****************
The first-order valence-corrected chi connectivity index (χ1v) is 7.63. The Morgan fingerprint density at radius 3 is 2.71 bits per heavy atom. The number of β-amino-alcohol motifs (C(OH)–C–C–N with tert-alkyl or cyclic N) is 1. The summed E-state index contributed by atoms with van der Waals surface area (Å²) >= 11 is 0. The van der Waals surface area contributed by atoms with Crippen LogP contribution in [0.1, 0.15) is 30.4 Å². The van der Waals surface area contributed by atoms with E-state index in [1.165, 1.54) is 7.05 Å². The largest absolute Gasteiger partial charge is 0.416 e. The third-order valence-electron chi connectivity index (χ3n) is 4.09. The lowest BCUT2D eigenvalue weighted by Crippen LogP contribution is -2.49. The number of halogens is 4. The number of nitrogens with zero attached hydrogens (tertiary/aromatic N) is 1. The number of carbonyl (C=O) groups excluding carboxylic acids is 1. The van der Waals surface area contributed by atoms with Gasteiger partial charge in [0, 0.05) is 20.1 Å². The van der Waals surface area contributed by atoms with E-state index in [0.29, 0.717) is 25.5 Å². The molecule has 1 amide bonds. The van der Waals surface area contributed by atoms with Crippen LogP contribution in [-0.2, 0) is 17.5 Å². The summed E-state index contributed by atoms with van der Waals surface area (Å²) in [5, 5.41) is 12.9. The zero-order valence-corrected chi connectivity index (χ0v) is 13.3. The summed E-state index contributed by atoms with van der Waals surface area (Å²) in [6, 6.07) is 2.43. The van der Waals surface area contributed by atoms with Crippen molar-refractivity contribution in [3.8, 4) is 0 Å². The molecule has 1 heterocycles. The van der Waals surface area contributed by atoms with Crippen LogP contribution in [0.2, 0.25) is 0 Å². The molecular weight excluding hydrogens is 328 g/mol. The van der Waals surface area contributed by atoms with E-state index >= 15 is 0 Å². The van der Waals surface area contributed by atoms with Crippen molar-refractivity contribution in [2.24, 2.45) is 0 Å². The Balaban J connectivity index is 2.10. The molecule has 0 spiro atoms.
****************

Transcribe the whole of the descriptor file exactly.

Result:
The first-order valence-corrected chi connectivity index (χ1v) is 7.63. The Morgan fingerprint density at radius 3 is 2.71 bits per heavy atom. The number of β-amino-alcohol motifs (C(OH)–C–C–N with tert-alkyl or cyclic N) is 1. The summed E-state index contributed by atoms with van der Waals surface area (Å²) >= 11 is 0. The van der Waals surface area contributed by atoms with Crippen LogP contribution in [0.1, 0.15) is 30.4 Å². The van der Waals surface area contributed by atoms with E-state index in [1.165, 1.54) is 7.05 Å². The largest absolute Gasteiger partial charge is 0.416 e. The third-order valence-electron chi connectivity index (χ3n) is 4.09. The lowest BCUT2D eigenvalue weighted by Crippen LogP contribution is -2.49. The number of halogens is 4. The number of nitrogens with zero attached hydrogens (tertiary/aromatic N) is 1. The number of carbonyl (C=O) groups excluding carboxylic acids is 1. The van der Waals surface area contributed by atoms with Gasteiger partial charge in [0, 0.05) is 20.1 Å². The van der Waals surface area contributed by atoms with E-state index in [0.29, 0.717) is 25.5 Å². The molecule has 1 amide bonds. The van der Waals surface area contributed by atoms with Crippen LogP contribution in [-0.2, 0) is 17.5 Å². The summed E-state index contributed by atoms with van der Waals surface area (Å²) in [5, 5.41) is 12.9. The zero-order valence-corrected chi connectivity index (χ0v) is 13.3. The summed E-state index contributed by atoms with van der Waals surface area (Å²) in [6, 6.07) is 2.43. The van der Waals surface area contributed by atoms with Crippen molar-refractivity contribution in [3.8, 4) is 0 Å². The molecule has 1 heterocycles. The van der Waals surface area contributed by atoms with Crippen LogP contribution in [0.2, 0.25) is 0 Å². The molecular weight excluding hydrogens is 328 g/mol. The van der Waals surface area contributed by atoms with E-state index >= 15 is 0 Å². The van der Waals surface area contributed by atoms with Crippen molar-refractivity contribution in [2.24, 2.45) is 0 Å². The Balaban J connectivity index is 2.10. The molecule has 0 spiro atoms.